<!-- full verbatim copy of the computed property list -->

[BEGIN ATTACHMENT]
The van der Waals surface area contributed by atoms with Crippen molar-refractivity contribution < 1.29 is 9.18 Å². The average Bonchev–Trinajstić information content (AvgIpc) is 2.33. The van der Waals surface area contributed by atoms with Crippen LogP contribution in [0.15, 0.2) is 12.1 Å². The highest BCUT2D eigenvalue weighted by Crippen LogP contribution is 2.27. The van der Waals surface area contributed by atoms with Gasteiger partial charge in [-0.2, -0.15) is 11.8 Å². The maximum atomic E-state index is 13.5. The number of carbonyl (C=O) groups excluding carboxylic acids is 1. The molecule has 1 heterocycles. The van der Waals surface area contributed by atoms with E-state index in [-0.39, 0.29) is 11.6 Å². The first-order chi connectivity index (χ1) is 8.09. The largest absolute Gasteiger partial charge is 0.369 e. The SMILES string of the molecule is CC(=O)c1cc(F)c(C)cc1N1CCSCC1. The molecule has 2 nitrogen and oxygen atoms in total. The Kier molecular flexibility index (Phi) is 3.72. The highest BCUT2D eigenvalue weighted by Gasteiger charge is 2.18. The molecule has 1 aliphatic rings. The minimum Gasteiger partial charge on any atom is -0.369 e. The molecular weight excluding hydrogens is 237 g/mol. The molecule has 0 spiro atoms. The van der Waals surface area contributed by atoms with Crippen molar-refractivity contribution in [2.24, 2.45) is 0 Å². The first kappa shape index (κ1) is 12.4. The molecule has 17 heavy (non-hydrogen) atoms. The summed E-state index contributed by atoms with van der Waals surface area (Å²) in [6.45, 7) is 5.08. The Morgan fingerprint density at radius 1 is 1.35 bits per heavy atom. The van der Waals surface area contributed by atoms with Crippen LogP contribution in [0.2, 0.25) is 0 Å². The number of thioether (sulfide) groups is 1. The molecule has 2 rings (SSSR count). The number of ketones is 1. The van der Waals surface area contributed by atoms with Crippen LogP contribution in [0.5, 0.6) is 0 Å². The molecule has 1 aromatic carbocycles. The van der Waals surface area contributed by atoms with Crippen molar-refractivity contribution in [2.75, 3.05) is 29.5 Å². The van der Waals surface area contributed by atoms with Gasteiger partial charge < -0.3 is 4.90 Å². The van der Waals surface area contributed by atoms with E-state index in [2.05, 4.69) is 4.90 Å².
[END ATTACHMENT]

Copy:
The van der Waals surface area contributed by atoms with Crippen molar-refractivity contribution < 1.29 is 9.18 Å². The average Bonchev–Trinajstić information content (AvgIpc) is 2.33. The van der Waals surface area contributed by atoms with Crippen LogP contribution in [0.15, 0.2) is 12.1 Å². The highest BCUT2D eigenvalue weighted by Crippen LogP contribution is 2.27. The van der Waals surface area contributed by atoms with Gasteiger partial charge in [-0.2, -0.15) is 11.8 Å². The maximum atomic E-state index is 13.5. The number of carbonyl (C=O) groups excluding carboxylic acids is 1. The molecule has 1 heterocycles. The van der Waals surface area contributed by atoms with E-state index in [-0.39, 0.29) is 11.6 Å². The first-order chi connectivity index (χ1) is 8.09. The largest absolute Gasteiger partial charge is 0.369 e. The SMILES string of the molecule is CC(=O)c1cc(F)c(C)cc1N1CCSCC1. The molecule has 2 nitrogen and oxygen atoms in total. The Kier molecular flexibility index (Phi) is 3.72. The highest BCUT2D eigenvalue weighted by Gasteiger charge is 2.18. The molecule has 1 aliphatic rings. The minimum Gasteiger partial charge on any atom is -0.369 e. The molecular weight excluding hydrogens is 237 g/mol. The molecule has 0 spiro atoms. The van der Waals surface area contributed by atoms with Crippen molar-refractivity contribution in [2.24, 2.45) is 0 Å². The first kappa shape index (κ1) is 12.4. The molecule has 17 heavy (non-hydrogen) atoms. The summed E-state index contributed by atoms with van der Waals surface area (Å²) in [6.45, 7) is 5.08. The Morgan fingerprint density at radius 1 is 1.35 bits per heavy atom. The van der Waals surface area contributed by atoms with Crippen LogP contribution in [0.2, 0.25) is 0 Å². The number of thioether (sulfide) groups is 1. The molecule has 2 rings (SSSR count). The number of ketones is 1. The van der Waals surface area contributed by atoms with Crippen LogP contribution in [0.5, 0.6) is 0 Å². The molecule has 1 aromatic carbocycles. The van der Waals surface area contributed by atoms with Crippen molar-refractivity contribution in [2.75, 3.05) is 29.5 Å². The van der Waals surface area contributed by atoms with Gasteiger partial charge < -0.3 is 4.90 Å². The van der Waals surface area contributed by atoms with E-state index in [2.05, 4.69) is 4.90 Å².